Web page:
Migrant accountants’ status in doubt
Accounting may be removed from the priority list for skilled migrants, the federal Employment Department has indicated.
The department says there are now too many unemployable accounting graduates.
“Vacancy levels are now at their lowest since the (job index) began in 2006 and there is no sign of an upturn,” the department said in a submission to this year’s review of the skilled occupation list.
This list is vital to the hopes of overseas students hoping to use an Australian qualification to get a permanent residency visa as a skilled migrant.
The 2014 list is expected to be announced by the Immigration Minister this month will take effect from July 1.
Notwithstanding the advent of post-study work rights, using an accounting qualification as a path to permanent residency was still “an important incentive” for Australian universities recruiting fee-paying students, according to Monash University academic Bob Birrell.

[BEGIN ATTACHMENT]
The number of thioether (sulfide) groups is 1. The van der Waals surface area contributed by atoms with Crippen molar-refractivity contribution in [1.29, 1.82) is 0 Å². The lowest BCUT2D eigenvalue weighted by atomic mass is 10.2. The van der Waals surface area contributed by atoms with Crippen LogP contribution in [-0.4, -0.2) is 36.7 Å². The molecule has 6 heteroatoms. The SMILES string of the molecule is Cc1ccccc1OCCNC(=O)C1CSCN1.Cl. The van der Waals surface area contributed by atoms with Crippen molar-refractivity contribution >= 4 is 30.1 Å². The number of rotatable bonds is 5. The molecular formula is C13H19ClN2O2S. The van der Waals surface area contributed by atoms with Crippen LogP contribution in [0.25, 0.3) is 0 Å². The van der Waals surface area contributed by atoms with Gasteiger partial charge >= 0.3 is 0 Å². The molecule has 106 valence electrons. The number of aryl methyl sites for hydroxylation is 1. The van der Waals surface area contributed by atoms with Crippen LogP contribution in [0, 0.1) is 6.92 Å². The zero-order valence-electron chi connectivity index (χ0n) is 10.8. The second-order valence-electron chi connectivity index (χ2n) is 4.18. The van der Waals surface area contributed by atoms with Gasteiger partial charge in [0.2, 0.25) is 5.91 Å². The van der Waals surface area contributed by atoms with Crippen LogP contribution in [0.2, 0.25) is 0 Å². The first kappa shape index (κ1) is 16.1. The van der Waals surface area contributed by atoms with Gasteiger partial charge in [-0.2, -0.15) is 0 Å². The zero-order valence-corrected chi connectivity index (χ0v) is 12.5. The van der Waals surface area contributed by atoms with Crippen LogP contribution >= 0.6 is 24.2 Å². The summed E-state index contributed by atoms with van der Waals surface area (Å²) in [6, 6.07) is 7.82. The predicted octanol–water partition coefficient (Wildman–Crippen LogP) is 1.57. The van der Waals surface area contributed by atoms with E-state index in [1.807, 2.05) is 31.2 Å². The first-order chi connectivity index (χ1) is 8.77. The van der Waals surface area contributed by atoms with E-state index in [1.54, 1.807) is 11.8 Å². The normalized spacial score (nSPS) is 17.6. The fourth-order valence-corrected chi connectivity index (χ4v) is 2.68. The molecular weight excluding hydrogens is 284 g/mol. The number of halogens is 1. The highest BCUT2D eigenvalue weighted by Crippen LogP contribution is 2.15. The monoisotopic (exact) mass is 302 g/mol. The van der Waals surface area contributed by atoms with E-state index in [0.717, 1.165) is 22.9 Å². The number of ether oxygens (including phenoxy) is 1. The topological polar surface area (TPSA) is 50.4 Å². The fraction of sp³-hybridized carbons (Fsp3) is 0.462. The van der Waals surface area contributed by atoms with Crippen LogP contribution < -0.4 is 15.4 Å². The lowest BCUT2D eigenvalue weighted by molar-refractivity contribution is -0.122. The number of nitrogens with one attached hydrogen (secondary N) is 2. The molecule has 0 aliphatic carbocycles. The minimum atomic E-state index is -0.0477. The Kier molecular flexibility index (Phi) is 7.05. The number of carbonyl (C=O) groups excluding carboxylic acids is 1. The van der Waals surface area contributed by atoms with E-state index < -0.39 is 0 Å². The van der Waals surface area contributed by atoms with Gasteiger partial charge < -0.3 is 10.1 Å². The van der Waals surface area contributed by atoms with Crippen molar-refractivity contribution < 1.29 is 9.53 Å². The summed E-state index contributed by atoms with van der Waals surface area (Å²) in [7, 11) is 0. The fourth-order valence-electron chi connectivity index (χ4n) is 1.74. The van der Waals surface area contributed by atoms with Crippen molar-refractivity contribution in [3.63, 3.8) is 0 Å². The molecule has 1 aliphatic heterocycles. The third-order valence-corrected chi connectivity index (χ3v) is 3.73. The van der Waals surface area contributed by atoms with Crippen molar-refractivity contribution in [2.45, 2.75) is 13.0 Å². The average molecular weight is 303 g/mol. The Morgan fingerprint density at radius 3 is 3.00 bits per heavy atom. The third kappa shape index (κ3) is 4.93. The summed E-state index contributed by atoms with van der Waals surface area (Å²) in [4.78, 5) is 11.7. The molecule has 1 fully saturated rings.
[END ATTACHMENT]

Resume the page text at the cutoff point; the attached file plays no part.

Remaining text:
“Should accounting be removed from the skilled occupation list, it’s likely to have a significant impact on enrolments and will probably arrest the pick-up that we’ve seen in the past year or so,” he said.
In 2012, overseas students made up 61 per cent of the total student load in accounting. Submissions to the 2014 review of the skilled occupation list are yet to be made public.
A joint submission on the skilled occupation list from CPA Australia and the Institute of Chartered Accountants Australia is at odds with the department’s assessment.
“Labour market conditions for accountants are tight and getting tighter,” the accounting bodies’ submission says.
“Accountants are projected to rank amongst the most highly sought after occupations over the short, medium and longer term. The labour market outcomes for migrants are positive.”
But the Employment Department said there was a serious mismatch between graduates and the jobs available.
“There are around 34 applicants per vacancy, on average, who hold accounting qualifications but are regarded by employers as being unsuitable,” the department’s submission says.
Employers have complained of former overseas students whose English and communication skills are reportedly not up to scratch.
The Employment Department said there were 62 per cent fewer job ads for accountants in the year to October 2013 than in the year to July 2008.